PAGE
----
Of course, if I were there I wouldn't have the joy of dealing with the village's "hospitality vans" (or as someone I met calls them, the "hostility vans") that don't stop unless you throw your body in front of them. And then when you can find it there's the "Fun Train" (anything that has the word fun in it, isn't) that wends its way around the campus to the tune of tape-recorded train sounds (it's actually like a cross between a golf cart and a bus).

Okay, enough of that. I wanted to tell you about a visit to the stables. It's not like Devon, where I can wander back to the barn and find anyone I need. We're not allowed within a half-mile of the stables, and our tour there was strictly escorted so we couldn't stray.

We'd been hearing about the state-of-the-art facilities, but they really are amazing. There are four blocks of 64 stalls and one of 72. Each nation has at least one tack room and one stall for feed and bedding. There's a vast warehouse of the latter, where I was happy to note big bags of carrots with which to treat the horses.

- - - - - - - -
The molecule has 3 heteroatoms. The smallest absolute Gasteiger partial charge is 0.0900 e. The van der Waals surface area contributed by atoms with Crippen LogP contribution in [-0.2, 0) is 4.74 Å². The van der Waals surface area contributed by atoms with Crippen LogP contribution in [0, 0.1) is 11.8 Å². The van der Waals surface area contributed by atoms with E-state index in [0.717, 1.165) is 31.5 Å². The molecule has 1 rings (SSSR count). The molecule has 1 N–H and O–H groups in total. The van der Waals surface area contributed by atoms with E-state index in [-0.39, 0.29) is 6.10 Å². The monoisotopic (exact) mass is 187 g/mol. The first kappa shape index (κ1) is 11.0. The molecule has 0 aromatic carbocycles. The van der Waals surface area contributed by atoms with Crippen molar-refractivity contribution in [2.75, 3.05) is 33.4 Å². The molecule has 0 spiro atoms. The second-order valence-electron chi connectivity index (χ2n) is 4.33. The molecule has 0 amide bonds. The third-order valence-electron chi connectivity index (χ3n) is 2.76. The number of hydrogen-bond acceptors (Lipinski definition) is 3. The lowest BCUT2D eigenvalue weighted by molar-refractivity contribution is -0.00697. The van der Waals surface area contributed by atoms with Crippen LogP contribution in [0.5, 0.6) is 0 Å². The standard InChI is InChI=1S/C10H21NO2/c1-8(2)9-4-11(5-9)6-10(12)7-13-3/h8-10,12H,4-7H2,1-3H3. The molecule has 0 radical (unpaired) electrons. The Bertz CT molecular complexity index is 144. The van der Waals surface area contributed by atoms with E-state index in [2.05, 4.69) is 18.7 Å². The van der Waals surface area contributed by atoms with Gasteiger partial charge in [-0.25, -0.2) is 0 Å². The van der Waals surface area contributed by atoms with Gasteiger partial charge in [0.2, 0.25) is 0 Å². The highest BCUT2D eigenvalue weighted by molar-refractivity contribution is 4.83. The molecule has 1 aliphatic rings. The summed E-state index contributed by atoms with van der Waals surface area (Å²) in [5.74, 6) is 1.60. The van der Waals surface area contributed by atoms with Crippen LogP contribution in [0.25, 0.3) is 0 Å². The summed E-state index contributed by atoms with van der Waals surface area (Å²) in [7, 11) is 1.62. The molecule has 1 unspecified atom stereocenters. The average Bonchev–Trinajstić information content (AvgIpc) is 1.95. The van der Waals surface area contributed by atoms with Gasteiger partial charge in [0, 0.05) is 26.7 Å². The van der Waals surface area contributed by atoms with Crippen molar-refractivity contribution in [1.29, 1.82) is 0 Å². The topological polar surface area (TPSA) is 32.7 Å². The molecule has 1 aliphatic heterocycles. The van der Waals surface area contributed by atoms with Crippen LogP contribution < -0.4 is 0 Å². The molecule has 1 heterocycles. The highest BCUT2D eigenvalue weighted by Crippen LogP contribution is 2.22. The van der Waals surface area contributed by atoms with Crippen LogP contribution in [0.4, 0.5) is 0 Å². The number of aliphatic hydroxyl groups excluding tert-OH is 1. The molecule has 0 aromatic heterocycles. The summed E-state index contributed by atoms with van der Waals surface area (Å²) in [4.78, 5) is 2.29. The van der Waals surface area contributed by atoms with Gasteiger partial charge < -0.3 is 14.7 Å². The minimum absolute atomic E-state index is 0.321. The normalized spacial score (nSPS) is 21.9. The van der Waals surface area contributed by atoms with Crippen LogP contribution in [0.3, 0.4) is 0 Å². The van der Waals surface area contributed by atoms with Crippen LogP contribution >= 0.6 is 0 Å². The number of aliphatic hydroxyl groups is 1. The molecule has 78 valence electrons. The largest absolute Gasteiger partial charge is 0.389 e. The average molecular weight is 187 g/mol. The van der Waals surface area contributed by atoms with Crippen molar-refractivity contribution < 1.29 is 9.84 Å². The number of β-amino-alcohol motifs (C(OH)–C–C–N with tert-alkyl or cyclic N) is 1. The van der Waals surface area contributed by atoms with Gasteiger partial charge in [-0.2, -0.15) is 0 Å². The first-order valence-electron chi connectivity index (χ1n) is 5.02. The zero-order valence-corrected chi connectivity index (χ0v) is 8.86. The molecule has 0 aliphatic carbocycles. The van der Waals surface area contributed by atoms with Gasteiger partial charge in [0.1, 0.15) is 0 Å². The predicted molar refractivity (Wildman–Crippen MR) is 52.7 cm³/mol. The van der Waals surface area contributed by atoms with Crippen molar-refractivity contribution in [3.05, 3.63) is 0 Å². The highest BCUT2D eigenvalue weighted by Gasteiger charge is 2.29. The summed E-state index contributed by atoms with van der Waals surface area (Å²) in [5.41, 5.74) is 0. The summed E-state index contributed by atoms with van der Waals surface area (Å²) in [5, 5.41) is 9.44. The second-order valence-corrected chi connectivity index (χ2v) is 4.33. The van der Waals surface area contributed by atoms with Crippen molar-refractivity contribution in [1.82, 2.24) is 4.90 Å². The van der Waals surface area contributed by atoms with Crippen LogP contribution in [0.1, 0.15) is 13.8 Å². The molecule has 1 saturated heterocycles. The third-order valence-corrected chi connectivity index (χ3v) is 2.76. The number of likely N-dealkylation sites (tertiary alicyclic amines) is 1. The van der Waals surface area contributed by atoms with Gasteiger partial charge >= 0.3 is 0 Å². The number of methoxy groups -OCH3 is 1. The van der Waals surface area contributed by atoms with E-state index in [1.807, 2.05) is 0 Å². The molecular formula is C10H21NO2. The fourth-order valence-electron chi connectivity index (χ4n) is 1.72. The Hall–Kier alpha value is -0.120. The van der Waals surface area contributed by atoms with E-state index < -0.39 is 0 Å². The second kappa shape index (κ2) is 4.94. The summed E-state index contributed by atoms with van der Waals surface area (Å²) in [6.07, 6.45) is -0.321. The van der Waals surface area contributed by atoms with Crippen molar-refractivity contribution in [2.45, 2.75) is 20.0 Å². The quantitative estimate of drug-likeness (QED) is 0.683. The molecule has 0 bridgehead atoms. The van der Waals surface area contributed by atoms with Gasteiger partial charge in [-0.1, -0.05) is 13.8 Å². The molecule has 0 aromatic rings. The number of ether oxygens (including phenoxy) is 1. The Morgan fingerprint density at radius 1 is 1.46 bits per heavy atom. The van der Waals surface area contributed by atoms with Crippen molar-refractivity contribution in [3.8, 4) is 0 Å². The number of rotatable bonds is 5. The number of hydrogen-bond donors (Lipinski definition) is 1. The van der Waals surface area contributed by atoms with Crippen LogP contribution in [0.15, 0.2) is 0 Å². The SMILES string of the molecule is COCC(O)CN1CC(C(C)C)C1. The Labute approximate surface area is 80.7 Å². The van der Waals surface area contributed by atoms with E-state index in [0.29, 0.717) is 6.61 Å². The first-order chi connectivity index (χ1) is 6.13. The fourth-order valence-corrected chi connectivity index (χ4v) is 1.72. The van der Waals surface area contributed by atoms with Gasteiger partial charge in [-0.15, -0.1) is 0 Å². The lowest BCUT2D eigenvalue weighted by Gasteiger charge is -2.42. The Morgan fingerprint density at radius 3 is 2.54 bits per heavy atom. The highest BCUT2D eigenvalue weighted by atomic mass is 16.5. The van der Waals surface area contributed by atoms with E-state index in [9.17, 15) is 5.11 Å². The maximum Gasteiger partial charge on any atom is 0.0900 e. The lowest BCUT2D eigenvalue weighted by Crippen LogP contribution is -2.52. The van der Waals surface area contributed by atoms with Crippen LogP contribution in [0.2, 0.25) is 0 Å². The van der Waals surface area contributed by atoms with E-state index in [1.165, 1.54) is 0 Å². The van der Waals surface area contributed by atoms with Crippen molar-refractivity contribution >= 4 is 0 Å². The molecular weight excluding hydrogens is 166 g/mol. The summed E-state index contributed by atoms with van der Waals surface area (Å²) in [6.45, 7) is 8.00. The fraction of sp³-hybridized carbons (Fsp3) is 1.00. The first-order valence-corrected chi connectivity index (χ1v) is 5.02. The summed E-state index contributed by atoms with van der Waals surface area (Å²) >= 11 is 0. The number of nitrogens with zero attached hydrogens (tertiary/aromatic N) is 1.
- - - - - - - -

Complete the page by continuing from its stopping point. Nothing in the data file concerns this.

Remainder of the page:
Even on a hot day the stables are airy because of ventilation louvers in the roof and the layout, which means there's always a breeze. If extra cooling is needed there's a tented area with misting fans that's delightful. Horses often stand there when they finish with competition in order to bring down their temperature. There are round pens and rings, all with good footing, of course.

At least six stewards are on hand 24 hours a day "to insure the horses are okay and no one is up to doing things they're shouldn't be doing," as our tour guide put it.

There's a state-of-the-art veterinary clinic where operations can be performed, another security blanket for horses' comfort and safety.

Grooms live in a block of apartments a few steps from the stables, and there is an athletes' lounge with umbrella tables outside where riders can relax. During the Olympics, athletes are royalty, and the horses and their riders are no exceptions.

We wrap up competition Friday with the individual medals in show jumping. I think the U.S. has a good chance of getting one and who knows, maybe two? A source told me that Ludger Beerbaum's horse, Goldfever, looks a bit tired, though after a day's rest in the Hilton of stables he may be back to himself.

Looking at the list of contenders in the field of 45, all of whom start on zero faults, I have to like Beezie Madden and Chris Kappler from the U.S., Nick Skelton of Great Britain, Ludger and maybe Rolf-Goran Bengtsson of Sweden. But someone else, perhaps Rodrigo Pessoa from further down the list, could also make an impact, so we'll see. Don't forget to check EquiSearch tomorrow for all the details.